This weekend, Jason Calcanis set off a big argument about how Comscore collects data on site traffic. Mathew Ingram has a good roundup here. I learned a lot from the heated debates, about all the different ways that traffic can be counted, and how media sites can use various tricks to bump up their traffic numbers. But this is all a red herring. It's not the traffic that matters it's the advertising conversions.
Today, may advertisers still buy media based on a site's traffic but that's not the trend. Advertisers are increasingly able to measure their conversation rate -- and that becomes the number they measure.
That's the number that means something regardless of how total traffic is counted.
It doesn't matter if Comscore says your site's traffic is twice as large as it did before -- if your advertisers can't convert that traffic to sales then you might as well have no traffic at all.
Media companies are in a tough spot...
Advertisers have so many ways to optimize their media buys. They are becoming more and more efficient at placing ads in the right places at the right times and getting the best price for those ads.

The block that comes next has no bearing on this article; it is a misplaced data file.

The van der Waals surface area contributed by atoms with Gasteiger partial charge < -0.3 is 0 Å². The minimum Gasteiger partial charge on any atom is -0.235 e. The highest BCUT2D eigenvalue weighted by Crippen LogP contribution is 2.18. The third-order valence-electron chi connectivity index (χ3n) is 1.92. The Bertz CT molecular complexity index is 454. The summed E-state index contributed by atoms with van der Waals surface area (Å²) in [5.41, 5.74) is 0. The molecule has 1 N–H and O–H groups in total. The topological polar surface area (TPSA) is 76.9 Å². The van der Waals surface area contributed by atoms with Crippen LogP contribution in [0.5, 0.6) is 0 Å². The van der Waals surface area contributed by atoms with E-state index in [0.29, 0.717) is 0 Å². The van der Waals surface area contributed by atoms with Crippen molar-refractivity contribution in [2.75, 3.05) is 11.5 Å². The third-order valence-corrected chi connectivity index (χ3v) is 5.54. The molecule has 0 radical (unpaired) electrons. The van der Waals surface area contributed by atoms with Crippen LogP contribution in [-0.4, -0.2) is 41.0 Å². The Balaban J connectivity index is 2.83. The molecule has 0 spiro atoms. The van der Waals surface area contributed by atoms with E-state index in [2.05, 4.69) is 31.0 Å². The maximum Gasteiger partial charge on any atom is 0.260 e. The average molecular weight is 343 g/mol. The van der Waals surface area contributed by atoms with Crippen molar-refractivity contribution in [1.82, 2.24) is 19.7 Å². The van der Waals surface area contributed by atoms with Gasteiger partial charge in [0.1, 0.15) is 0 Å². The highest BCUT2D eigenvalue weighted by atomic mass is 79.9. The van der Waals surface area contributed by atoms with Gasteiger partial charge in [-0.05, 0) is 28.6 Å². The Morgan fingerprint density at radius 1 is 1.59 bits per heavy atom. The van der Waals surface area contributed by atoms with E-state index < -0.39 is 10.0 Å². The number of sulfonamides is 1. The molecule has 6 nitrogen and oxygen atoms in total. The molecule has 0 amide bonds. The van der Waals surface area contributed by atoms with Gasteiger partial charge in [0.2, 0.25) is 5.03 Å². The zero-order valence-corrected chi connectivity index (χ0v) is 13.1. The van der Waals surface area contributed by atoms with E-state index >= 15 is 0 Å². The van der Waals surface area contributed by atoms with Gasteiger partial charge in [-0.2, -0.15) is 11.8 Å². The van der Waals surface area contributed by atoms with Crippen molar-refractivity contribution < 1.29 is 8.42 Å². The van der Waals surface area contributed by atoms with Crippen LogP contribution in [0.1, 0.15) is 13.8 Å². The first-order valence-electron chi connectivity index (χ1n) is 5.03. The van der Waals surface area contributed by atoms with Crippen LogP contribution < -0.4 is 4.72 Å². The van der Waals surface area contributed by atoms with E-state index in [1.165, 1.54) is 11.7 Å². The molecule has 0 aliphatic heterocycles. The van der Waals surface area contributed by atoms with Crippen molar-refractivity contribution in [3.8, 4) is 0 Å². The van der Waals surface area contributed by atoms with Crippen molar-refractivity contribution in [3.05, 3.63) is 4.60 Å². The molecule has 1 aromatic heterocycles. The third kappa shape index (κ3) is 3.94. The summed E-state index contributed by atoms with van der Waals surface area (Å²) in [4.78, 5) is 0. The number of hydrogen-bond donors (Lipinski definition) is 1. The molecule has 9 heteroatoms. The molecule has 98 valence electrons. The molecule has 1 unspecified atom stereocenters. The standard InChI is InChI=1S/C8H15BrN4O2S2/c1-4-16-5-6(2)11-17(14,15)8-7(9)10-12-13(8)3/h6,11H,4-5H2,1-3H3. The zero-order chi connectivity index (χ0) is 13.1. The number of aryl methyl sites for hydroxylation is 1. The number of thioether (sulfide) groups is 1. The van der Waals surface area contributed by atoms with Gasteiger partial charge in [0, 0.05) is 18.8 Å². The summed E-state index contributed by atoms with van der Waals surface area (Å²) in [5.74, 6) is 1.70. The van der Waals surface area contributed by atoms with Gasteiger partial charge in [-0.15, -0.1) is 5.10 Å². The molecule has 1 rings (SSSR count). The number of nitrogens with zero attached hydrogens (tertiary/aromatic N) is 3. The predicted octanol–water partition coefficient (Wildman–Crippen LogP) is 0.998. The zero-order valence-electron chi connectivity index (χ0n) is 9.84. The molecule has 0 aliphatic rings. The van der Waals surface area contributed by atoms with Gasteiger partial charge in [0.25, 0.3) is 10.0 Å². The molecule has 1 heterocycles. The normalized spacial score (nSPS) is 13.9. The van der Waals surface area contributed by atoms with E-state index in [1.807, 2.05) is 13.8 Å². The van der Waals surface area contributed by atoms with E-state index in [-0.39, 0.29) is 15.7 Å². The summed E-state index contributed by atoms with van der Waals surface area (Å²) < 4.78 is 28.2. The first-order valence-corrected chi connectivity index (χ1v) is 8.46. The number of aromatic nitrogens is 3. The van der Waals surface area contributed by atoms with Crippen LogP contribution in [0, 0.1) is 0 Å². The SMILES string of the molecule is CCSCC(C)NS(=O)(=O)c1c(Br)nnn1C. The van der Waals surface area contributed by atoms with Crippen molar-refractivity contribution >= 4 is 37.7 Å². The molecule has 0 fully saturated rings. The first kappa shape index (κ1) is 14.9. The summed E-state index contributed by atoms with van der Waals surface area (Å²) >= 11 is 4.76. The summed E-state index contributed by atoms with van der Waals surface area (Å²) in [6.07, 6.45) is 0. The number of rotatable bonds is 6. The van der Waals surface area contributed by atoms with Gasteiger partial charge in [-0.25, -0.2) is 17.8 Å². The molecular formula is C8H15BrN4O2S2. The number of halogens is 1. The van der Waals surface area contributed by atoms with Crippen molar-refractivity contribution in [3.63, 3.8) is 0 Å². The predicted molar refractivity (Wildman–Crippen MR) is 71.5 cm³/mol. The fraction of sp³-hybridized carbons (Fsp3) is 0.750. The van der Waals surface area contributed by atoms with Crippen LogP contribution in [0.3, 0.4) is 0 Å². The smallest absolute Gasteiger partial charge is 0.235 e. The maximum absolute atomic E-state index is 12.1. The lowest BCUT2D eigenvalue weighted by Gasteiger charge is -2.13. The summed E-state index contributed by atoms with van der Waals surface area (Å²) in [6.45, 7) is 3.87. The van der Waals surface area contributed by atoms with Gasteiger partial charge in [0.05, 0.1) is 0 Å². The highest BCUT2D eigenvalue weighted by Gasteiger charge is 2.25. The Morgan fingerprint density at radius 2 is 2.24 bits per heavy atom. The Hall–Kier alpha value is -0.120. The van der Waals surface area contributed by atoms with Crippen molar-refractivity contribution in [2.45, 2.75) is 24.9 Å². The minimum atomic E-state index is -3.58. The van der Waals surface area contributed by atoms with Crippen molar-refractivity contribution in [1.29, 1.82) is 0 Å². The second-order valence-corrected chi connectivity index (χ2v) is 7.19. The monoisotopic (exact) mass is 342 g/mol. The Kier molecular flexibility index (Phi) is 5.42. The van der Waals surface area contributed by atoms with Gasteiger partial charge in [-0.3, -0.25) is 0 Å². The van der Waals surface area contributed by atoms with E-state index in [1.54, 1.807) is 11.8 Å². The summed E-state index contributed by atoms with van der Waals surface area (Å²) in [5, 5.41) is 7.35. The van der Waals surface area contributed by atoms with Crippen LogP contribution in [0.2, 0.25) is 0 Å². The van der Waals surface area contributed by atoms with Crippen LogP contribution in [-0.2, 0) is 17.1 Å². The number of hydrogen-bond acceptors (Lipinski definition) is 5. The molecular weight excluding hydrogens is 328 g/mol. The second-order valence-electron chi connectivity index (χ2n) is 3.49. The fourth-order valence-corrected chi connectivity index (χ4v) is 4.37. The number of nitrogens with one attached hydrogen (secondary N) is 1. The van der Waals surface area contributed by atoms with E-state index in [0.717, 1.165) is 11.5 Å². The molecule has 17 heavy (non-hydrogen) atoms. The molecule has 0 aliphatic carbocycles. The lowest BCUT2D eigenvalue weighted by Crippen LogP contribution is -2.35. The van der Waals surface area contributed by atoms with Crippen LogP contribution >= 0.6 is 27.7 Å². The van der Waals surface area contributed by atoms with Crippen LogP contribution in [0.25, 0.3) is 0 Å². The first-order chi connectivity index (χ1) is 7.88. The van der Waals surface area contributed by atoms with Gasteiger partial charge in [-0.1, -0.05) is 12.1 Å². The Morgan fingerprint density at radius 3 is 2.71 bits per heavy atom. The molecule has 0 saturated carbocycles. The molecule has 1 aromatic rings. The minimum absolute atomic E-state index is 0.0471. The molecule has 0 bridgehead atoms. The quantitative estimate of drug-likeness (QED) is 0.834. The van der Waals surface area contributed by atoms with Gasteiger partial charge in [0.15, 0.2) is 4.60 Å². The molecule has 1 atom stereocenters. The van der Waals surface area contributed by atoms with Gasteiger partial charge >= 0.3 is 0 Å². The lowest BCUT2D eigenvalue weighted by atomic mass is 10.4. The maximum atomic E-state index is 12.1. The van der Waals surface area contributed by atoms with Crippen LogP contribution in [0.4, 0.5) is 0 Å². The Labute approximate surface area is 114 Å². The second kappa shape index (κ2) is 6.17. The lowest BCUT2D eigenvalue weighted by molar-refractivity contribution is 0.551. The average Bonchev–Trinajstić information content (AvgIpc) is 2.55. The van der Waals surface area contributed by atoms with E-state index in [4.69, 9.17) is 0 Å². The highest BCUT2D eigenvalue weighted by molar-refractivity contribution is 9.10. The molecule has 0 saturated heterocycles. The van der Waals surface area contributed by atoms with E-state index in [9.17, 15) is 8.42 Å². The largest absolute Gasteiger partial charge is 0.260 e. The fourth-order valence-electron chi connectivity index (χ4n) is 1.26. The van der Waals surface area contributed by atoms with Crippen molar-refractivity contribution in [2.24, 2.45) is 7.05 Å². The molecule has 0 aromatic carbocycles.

Media companies don't have that same leverage.
That's why advertising will become a less important revenue stream for most media brands.
The future media business model will be what I call a 'Heinz 57' model: many multiple revenue streams.
Some of it will be advertising, some of it will be paywalls, sponsorships, virtual currencies, lead generation, events, and more...
It will be tough to manage all those revenue streams but that's what will sort out the competitors from each other. Publishers won't be able to lunch out with key customers -- they'll have to stay at their desk managing many relationships, and many sources of revenues, in real-time. Their job is going to get a lot harder.
That's why all this tussle over site traffic metrics seems so out of touch with what's actually happening.